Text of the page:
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The Schuyler Sisters

The Schuyler Sisters

Recently, a slight obsession with the hit Broadway musical 'Hamilton' has led me to consistently Google all the historical figures who are presented throughout the show. Though all leaders of the American Revolution certainly led rich and interesting lives, it is the Schuyler sisters Angelica and Eliza who both not only played parts in the founding of the new country, but went on to achieve even greater things. Born as sisters, and living as best friends even when an ocean was between, Angelica and Eliza's love and support for one another, as well as their striking intelligence and compassion, make them worthy of the term 'inspirational'.


Angelica Schuyler Church, was the eldest of the sisters. Born in 1756, she was the daughter of General Phillip Schuyler, and Catherine Van Rensselaer, who both came from wealthy Dutch families. Due to her father's high political and military rank, as Angelica came of age, the Schuyler house hold was filled with revolutionaries, bringing the girls new stories, and new ideas about the world. Angelica, in turn, amazed their visitors with both her wit, and intelligence. One visitor, in 1776, was merchant John Barker Church, who, as you can guess from her name, became Angelica's husband. Knowing her father would never bless their marriage, she convinced John to run away with her. The paid eloped in 1777, eventually making contact with the Schuyler family, when her parents had 'cooled down'. Angelica went on to live in Paris and London, making frequent trips back to New York to see her family.  She also kept in contact with the political revolutionaries who had inspired her; Thomas Jeffreson, Alexander Hamilton, Marquis de Lafayette, and George Washington himself. Her dialogue, and friendship with these powerful, intelligent historical figures is demonstrative of her intelligence and power, certainly providing her with the title 'inspirational'.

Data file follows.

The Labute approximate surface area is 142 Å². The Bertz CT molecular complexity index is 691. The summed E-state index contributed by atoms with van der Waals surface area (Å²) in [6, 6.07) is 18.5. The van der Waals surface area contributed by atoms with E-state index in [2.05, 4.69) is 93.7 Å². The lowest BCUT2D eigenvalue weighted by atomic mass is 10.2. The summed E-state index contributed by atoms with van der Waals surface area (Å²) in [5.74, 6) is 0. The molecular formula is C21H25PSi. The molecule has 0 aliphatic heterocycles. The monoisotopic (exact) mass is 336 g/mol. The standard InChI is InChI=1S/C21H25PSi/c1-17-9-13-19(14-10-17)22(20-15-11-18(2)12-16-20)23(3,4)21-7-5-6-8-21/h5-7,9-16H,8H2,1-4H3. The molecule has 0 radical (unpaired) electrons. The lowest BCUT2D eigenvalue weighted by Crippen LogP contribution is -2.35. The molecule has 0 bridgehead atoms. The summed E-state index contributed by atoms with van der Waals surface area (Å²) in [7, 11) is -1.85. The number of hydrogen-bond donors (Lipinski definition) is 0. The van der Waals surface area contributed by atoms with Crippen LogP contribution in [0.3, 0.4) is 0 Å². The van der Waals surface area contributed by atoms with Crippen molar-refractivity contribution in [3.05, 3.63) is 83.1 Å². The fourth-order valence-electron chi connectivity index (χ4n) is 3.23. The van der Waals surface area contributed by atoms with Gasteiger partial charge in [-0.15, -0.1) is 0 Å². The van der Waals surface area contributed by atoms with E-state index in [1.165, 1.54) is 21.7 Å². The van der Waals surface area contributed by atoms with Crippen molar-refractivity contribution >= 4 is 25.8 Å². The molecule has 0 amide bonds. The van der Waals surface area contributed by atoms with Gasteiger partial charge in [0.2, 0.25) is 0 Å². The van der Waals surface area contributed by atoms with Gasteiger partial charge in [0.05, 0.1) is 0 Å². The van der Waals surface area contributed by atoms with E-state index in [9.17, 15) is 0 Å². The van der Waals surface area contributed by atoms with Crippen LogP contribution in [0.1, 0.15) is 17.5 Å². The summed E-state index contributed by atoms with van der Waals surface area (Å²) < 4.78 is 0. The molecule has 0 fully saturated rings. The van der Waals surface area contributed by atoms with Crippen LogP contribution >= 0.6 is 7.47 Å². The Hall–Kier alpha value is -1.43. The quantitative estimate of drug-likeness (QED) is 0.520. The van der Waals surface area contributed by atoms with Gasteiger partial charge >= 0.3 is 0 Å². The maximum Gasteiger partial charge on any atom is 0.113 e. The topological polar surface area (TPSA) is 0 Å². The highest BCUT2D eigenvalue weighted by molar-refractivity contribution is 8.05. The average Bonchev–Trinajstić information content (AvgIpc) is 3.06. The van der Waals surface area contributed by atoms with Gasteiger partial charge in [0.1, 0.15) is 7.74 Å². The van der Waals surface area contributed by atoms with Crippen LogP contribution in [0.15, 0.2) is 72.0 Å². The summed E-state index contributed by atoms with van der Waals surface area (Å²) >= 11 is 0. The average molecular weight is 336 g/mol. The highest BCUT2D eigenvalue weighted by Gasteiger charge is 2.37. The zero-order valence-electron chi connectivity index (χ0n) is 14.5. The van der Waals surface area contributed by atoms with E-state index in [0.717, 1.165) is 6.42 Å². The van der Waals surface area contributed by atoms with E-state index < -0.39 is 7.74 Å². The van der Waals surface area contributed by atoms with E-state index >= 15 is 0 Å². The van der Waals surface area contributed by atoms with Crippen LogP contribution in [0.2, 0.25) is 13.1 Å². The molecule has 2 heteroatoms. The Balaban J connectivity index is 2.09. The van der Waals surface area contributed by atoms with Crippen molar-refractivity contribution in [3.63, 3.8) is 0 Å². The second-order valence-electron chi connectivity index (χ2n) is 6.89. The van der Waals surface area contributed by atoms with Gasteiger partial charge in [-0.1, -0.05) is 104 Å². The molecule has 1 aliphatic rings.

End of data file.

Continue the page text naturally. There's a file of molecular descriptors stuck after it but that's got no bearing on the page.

Eliza, whilst a little less worldly than her big sister, had a larger impact closer to home. Married to founding father Alexander Hamilton in 1780, Eliza fiercely defended her husband's claim of authorship to George Washington's address. There is no record of her reaction to the 'Reynolds Pamphlets', in which to defend himself against accusations of embezzlement, Hamilton proved that his movement of money was to prevent an affair being revealed. Despite no written record of a response from Eliza, historians generally assume her devastation, due to her devotion to her husband. Following the death of their son Phillip during a duel, however, the pair appear to reconnect, sharing their love once more. Eliza's main achievements, however, came after the death of her husband. She became the founder and director of the first orphanage in New York, which still exists as today, as a sanctuary for the children of the city. Eliza also helped raise funds for the Washington monument, and searched and made sense of as much of her husband's writings as possible. A symbol of the compassion of the young country, Eliza is just as deserving as her sister for the title of 'inspirational'. 


Women are, too often, pushed aside in history - but if we search, it is not too hard to find those who affected our world. The Schuyler sisters signify the beginning of a new generation of women; one which included Mary Wollestone Craft, Mary Shelley, Queen Victoria; Those who began to bring women onto the viewing platform of history, and those who are certainly worthy of the term 'inspirational'. 









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